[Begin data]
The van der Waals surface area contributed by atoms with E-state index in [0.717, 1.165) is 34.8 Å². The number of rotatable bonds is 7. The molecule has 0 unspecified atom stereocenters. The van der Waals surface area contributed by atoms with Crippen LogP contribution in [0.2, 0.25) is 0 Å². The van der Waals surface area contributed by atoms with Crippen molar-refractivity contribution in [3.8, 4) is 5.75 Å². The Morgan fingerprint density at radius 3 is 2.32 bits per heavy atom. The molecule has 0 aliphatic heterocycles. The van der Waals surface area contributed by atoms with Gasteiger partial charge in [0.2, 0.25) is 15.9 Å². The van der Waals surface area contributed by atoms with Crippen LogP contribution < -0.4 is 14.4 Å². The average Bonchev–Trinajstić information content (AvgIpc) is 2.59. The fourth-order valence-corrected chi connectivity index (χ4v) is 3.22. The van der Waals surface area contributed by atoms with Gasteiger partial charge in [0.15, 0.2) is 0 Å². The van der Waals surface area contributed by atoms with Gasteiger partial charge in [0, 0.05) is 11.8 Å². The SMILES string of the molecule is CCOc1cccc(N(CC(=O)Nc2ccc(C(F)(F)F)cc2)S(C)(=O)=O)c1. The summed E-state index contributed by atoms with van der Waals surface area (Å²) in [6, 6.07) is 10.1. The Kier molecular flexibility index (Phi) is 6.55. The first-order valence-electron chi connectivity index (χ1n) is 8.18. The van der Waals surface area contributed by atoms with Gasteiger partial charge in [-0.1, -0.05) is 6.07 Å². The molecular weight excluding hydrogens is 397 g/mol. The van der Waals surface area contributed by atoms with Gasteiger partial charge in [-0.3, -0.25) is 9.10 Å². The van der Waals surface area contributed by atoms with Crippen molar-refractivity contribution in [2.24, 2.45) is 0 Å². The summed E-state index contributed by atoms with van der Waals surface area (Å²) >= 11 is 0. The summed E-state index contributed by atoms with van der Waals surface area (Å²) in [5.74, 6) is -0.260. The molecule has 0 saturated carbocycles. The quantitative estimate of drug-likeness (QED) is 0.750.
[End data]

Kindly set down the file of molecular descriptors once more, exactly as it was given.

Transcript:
The van der Waals surface area contributed by atoms with E-state index in [0.717, 1.165) is 34.8 Å². The number of rotatable bonds is 7. The molecule has 0 unspecified atom stereocenters. The van der Waals surface area contributed by atoms with Crippen LogP contribution in [0.2, 0.25) is 0 Å². The van der Waals surface area contributed by atoms with Crippen molar-refractivity contribution in [3.8, 4) is 5.75 Å². The Morgan fingerprint density at radius 3 is 2.32 bits per heavy atom. The molecule has 0 aliphatic heterocycles. The van der Waals surface area contributed by atoms with Gasteiger partial charge in [0.2, 0.25) is 15.9 Å². The van der Waals surface area contributed by atoms with Crippen LogP contribution < -0.4 is 14.4 Å². The average Bonchev–Trinajstić information content (AvgIpc) is 2.59. The fourth-order valence-corrected chi connectivity index (χ4v) is 3.22. The van der Waals surface area contributed by atoms with Gasteiger partial charge in [0.15, 0.2) is 0 Å². The van der Waals surface area contributed by atoms with Gasteiger partial charge in [0, 0.05) is 11.8 Å². The SMILES string of the molecule is CCOc1cccc(N(CC(=O)Nc2ccc(C(F)(F)F)cc2)S(C)(=O)=O)c1. The summed E-state index contributed by atoms with van der Waals surface area (Å²) in [6, 6.07) is 10.1. The Kier molecular flexibility index (Phi) is 6.55. The first-order valence-electron chi connectivity index (χ1n) is 8.18. The van der Waals surface area contributed by atoms with Gasteiger partial charge in [-0.1, -0.05) is 6.07 Å². The molecular weight excluding hydrogens is 397 g/mol. The van der Waals surface area contributed by atoms with Gasteiger partial charge in [-0.3, -0.25) is 9.10 Å². The van der Waals surface area contributed by atoms with Crippen molar-refractivity contribution in [2.24, 2.45) is 0 Å². The summed E-state index contributed by atoms with van der Waals surface area (Å²) >= 11 is 0. The summed E-state index contributed by atoms with van der Waals surface area (Å²) in [5.74, 6) is -0.260. The molecule has 0 saturated carbocycles. The quantitative estimate of drug-likeness (QED) is 0.750.